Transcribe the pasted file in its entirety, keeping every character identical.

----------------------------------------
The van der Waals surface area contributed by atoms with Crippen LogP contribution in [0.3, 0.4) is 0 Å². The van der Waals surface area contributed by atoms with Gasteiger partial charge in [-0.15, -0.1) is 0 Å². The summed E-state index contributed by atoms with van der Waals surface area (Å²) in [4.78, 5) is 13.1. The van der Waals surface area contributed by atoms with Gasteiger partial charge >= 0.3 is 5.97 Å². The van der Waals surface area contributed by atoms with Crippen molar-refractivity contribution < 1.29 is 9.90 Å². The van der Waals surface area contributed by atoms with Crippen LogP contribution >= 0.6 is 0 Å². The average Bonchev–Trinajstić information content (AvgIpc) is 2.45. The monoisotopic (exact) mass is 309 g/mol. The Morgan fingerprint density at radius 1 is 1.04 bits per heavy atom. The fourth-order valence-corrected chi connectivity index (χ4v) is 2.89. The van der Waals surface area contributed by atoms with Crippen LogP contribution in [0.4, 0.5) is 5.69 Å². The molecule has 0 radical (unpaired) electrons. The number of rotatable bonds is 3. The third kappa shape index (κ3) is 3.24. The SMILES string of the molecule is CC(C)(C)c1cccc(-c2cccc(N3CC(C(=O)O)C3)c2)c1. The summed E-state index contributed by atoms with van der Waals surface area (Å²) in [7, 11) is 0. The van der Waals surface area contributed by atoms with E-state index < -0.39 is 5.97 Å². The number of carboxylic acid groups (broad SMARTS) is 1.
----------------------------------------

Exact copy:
The van der Waals surface area contributed by atoms with Crippen LogP contribution in [0.3, 0.4) is 0 Å². The van der Waals surface area contributed by atoms with Gasteiger partial charge in [-0.15, -0.1) is 0 Å². The summed E-state index contributed by atoms with van der Waals surface area (Å²) in [4.78, 5) is 13.1. The van der Waals surface area contributed by atoms with Gasteiger partial charge >= 0.3 is 5.97 Å². The van der Waals surface area contributed by atoms with Crippen molar-refractivity contribution < 1.29 is 9.90 Å². The van der Waals surface area contributed by atoms with Crippen LogP contribution >= 0.6 is 0 Å². The average Bonchev–Trinajstić information content (AvgIpc) is 2.45. The monoisotopic (exact) mass is 309 g/mol. The Morgan fingerprint density at radius 1 is 1.04 bits per heavy atom. The fourth-order valence-corrected chi connectivity index (χ4v) is 2.89. The van der Waals surface area contributed by atoms with Crippen LogP contribution in [0.4, 0.5) is 5.69 Å². The molecule has 0 radical (unpaired) electrons. The number of rotatable bonds is 3. The third kappa shape index (κ3) is 3.24. The SMILES string of the molecule is CC(C)(C)c1cccc(-c2cccc(N3CC(C(=O)O)C3)c2)c1. The summed E-state index contributed by atoms with van der Waals surface area (Å²) in [7, 11) is 0. The van der Waals surface area contributed by atoms with E-state index < -0.39 is 5.97 Å². The number of carboxylic acid groups (broad SMARTS) is 1.